The property was sold as a concrete shell — stripped bare of all fixtures and fittings by receivers.
5. 4/63 River Esplanade, Mooloolaba $5.85m
This penthouse was in a luxury apartment block that was built on land once home to a fishing shack used as a holiday home to the stars.
For more than a century, the site at 63 River Esplanade was owned by Fred Eager of motoring fame and his ‘Pink House’ used by Hollywood A-listers, until it was sold in 2014 for $3.8 million.
A prestigious development known as ‘Tangalooma’ was then built on the site featuring four 500 sqm units and the sale of the penthouse for $5.85 million last year set a record for the central part of the Sunshine Coast.
It reportedly sold to a local downsizer.
6. Lot 6/3533 Main Beach Pde, Main Beach $5.6m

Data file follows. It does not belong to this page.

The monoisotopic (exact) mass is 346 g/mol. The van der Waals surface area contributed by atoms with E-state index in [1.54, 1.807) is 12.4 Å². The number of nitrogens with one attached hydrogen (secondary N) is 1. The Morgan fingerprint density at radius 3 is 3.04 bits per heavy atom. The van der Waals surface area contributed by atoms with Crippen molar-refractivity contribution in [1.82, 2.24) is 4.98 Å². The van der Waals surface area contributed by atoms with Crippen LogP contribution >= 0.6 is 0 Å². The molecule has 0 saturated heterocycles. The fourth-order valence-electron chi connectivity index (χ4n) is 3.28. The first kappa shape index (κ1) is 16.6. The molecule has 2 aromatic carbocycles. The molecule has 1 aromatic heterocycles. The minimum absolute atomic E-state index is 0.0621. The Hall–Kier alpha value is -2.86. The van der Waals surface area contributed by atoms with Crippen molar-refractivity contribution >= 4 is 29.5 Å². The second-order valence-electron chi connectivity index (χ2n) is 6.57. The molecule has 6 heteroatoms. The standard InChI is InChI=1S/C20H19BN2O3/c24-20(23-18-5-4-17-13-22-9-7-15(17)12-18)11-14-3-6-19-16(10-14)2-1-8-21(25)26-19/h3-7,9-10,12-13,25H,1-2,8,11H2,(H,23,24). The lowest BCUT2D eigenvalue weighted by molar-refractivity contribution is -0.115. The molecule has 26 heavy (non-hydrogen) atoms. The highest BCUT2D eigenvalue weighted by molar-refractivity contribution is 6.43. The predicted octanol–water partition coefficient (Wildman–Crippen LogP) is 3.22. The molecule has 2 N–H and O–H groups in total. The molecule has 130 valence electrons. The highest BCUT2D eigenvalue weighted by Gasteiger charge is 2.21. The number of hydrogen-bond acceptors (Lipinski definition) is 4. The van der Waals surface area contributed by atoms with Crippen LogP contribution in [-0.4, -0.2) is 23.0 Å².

This apartment sold in March last year, but the penthouse and apartment 5 in the same building are currently on the market for $8.95 million and $5.75 million, respectively.
The beachfront development, called Sea, comprises only seven apartments.
7. 3/63 River Esplanade, Mooloolaba $5.58m
This was another one of the units in the ‘Tangalooma’ development, which also sold to a local buyer.
Each floor in the exclusive complex is specifically designed and comes with its own entry foyer and pool entry, plus a basement carpark.
8. 4/3565 Main Beach Pde, Main Beach $5.5m
This brand new, beachfront apartment sold for $5.5 million late last year.
The four-bedroom, four-bathroom property spans an entire floor of the M3565 development and includes sliding timber screens on its open balconies that encircle the apartment.
It offers ocean views from every room.
Another apartment in the building is currently for sale for $5.75 million.
9. 150/59 Pacific St, Main Beach $5.3m